Setting the Stage For Retargeting

While there are various different targeting platforms to choose from, the two most popular ones are Google AdWords and Facebook ads. (You don’t necessarily need both, but you need to know which would be more effective in reaching your prospective clients.) 

Then, you have retargeting vendors like AdRoll, Retargeter and Perfect Audience that cover various platforms (including Google). 

Here are a few resources to provide a more in-depth view of getting started with these tools: 

Best Practices for Retargeting Success

Segment Your Audience

Different visitors have different goals and interests; meaning retargeting won’t work with a “one-size-fits-all approach.”

For someone that visited a product page, a way to retarget could be by displaying a carousel advertisement to encourage new product discovery. For the person that abandoned their shopping cart, a retargeted ad that offers a discount or free shipping could be more effective.

Also, consider segmenting visitors on the basis of how long it’s been since they were on your site. A person who visited a week ago shouldn’t see the same ad as the person who visited a month ago. 

Optimize Ads

In a HubSpot survey,  63% of people surveyed said they felt most online ads don’t look professional and insult their intelligence.  

To avoid this, try to incorporate the following into your advertisements:

  • Eye-catching visuals: Images must complement the ad copy. A common observation is that ads with photos of people outperform those without them.
  • Crisp headline: Set user expectations in as few words as possible.
  • Clean copy: Without being boring, address user’s hesitation and spark curiosity.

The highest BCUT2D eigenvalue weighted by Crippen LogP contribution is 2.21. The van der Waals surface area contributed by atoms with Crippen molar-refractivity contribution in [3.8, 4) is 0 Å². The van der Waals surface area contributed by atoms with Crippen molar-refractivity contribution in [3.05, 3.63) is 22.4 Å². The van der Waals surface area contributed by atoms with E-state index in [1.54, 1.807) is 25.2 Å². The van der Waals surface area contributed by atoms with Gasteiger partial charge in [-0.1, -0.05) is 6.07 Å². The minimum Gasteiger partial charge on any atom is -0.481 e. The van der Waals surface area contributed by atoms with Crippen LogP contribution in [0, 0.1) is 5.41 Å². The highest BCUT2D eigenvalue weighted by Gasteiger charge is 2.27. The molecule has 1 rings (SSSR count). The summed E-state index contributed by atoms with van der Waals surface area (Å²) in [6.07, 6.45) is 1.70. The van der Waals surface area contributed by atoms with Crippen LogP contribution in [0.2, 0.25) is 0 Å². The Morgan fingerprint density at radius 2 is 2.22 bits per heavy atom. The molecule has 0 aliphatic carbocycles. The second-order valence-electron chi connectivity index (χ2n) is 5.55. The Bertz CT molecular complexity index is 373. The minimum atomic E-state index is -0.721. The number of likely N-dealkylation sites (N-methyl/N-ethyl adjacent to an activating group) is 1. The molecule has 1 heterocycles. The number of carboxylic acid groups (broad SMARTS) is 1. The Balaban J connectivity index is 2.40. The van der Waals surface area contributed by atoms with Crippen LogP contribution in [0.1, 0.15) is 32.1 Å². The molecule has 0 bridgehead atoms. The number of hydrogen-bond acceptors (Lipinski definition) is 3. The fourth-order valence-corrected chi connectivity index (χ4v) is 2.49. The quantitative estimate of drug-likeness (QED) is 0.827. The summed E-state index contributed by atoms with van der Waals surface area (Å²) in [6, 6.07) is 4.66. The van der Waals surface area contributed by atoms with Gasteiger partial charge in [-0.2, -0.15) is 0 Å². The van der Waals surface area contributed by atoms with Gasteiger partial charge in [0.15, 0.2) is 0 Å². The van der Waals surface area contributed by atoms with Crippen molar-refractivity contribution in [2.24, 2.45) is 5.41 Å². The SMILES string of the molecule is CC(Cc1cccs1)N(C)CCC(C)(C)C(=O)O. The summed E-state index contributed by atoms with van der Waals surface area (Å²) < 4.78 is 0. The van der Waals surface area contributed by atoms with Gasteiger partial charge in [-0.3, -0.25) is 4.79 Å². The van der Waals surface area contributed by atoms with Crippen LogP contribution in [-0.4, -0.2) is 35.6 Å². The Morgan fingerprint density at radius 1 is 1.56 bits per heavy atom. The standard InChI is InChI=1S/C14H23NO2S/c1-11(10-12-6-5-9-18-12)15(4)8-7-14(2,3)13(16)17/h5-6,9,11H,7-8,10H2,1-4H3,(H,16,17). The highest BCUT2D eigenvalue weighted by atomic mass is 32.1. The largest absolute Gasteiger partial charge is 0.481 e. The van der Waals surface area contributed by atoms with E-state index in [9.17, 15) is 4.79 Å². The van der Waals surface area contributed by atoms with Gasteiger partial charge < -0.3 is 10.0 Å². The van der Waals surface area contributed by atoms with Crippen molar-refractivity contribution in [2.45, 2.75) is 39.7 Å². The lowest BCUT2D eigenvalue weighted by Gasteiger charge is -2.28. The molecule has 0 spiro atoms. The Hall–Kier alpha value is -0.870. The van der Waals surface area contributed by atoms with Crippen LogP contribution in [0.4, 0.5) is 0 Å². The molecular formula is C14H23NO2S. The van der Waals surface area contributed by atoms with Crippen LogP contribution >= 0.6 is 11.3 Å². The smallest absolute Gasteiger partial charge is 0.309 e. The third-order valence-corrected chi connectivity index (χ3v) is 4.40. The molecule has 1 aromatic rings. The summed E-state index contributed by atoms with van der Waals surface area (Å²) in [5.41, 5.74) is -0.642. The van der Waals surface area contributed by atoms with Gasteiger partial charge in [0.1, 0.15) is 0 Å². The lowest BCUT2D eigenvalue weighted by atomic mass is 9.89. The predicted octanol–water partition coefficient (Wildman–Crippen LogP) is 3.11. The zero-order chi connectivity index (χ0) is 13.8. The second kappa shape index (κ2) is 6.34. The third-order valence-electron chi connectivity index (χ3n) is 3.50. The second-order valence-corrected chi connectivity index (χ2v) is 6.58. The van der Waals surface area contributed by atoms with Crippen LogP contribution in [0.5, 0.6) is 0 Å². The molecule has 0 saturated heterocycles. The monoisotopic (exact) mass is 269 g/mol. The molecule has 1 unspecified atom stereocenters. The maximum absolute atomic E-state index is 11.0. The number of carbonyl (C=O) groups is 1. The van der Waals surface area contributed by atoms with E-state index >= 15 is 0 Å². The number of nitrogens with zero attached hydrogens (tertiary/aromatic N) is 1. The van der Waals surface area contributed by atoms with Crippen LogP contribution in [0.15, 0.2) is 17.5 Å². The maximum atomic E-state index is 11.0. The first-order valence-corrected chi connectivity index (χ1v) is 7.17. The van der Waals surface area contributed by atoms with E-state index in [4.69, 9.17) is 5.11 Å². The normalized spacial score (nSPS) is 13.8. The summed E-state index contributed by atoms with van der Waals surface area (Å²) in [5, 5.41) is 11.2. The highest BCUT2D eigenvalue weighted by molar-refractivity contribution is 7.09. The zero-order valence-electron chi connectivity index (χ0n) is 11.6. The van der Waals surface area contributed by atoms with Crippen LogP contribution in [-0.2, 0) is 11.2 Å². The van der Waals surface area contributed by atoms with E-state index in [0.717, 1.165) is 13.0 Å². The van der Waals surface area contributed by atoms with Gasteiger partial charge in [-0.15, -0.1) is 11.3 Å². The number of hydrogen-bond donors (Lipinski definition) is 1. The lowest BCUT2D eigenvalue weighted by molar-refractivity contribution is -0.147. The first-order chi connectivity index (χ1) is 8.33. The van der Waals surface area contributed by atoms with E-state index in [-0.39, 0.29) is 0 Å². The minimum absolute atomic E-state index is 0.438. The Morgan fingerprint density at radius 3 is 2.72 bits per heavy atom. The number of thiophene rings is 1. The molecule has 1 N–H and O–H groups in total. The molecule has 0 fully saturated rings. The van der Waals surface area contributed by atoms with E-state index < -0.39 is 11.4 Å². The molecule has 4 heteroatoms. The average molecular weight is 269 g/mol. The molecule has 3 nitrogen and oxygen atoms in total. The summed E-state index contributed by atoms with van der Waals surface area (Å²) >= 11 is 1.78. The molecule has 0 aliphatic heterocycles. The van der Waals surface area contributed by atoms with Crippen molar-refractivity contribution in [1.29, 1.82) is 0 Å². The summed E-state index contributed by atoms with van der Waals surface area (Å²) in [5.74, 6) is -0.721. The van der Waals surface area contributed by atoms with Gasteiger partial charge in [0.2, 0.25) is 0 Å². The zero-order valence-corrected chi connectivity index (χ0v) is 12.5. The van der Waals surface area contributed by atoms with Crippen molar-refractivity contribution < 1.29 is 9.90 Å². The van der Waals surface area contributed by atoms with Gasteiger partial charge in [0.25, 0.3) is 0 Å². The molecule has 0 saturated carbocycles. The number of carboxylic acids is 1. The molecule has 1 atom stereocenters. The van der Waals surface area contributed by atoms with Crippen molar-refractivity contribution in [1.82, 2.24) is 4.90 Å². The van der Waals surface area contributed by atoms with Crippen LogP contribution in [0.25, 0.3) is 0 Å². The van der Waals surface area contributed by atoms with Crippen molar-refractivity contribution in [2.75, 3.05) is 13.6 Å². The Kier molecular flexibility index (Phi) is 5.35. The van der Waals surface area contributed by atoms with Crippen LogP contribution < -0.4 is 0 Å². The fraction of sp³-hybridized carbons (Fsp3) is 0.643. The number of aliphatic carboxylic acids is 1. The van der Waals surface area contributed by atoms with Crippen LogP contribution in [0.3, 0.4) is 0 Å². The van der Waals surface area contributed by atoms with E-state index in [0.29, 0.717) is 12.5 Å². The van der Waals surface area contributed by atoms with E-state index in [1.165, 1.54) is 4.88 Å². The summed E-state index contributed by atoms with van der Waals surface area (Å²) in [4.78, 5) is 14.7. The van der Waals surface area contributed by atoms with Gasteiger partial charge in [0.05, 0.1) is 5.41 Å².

• Clear call-to-action: Use an action-oriented catchphrase to draw readers in. Replace overused verbs with compelling ones, such as claim, reserve, activate, etc. Use urgency if it fits the context.
  • Post-click landing page: Be sure you’re delivering what users expect to find!

Set Frequency Cap

Showing an ad 100 times a day is not a strategic way to pique interest. In fact, more often than not, users will develop a “banner blindness” and ignore the ad completely. 

Set a frequency cap to control how many times an ad appears to the same user. While there isn’t one ideal frequency rate, the best way to find the optimal number is to run A/B tests for your campaigns. This will help to reduce campaign costs, improve ad CTR, and increase conversions.

(It’s also worth considering a “recency cap” or how much time passes between when users see the same ad.)

Rotate Ads

A ReTargeter study revealed that running the same set of ads for about five months decreases the CTR by almost 50%. One of the common culprits is the fact that the more people see the same ad, the more easily it blends in the background. It becomes invisible, no matter how compelling the CTA is. 

To overcome this hurdle draft versions of the same ad with different visuals and CTAs. Another benefit of doing this is that you’ll learn what kind of messaging visitors are more inclined to respond to.

Use Burn Pixel

Retargeting the wrong audience is a waste of time and your marketing budget. To prevent this from happening try using a burn pixel: a snippet code that’s placed on a post-transaction page to remove users who complete a purchase.  

The goal is to not retarget these customers with the same item they already purchased, but move them to campaigns that focus on upselling and cross-selling based on their purchase history.

Conclusion

Retargeting can boost your ROI, create brand awareness and drive conversions. But, when it comes across as pushy to users, it can actually cause prospects to turn away for good. It’s important to segment audiences, establish the right cadence, and to keep testing to stay relevant and incentivize users to return to your site.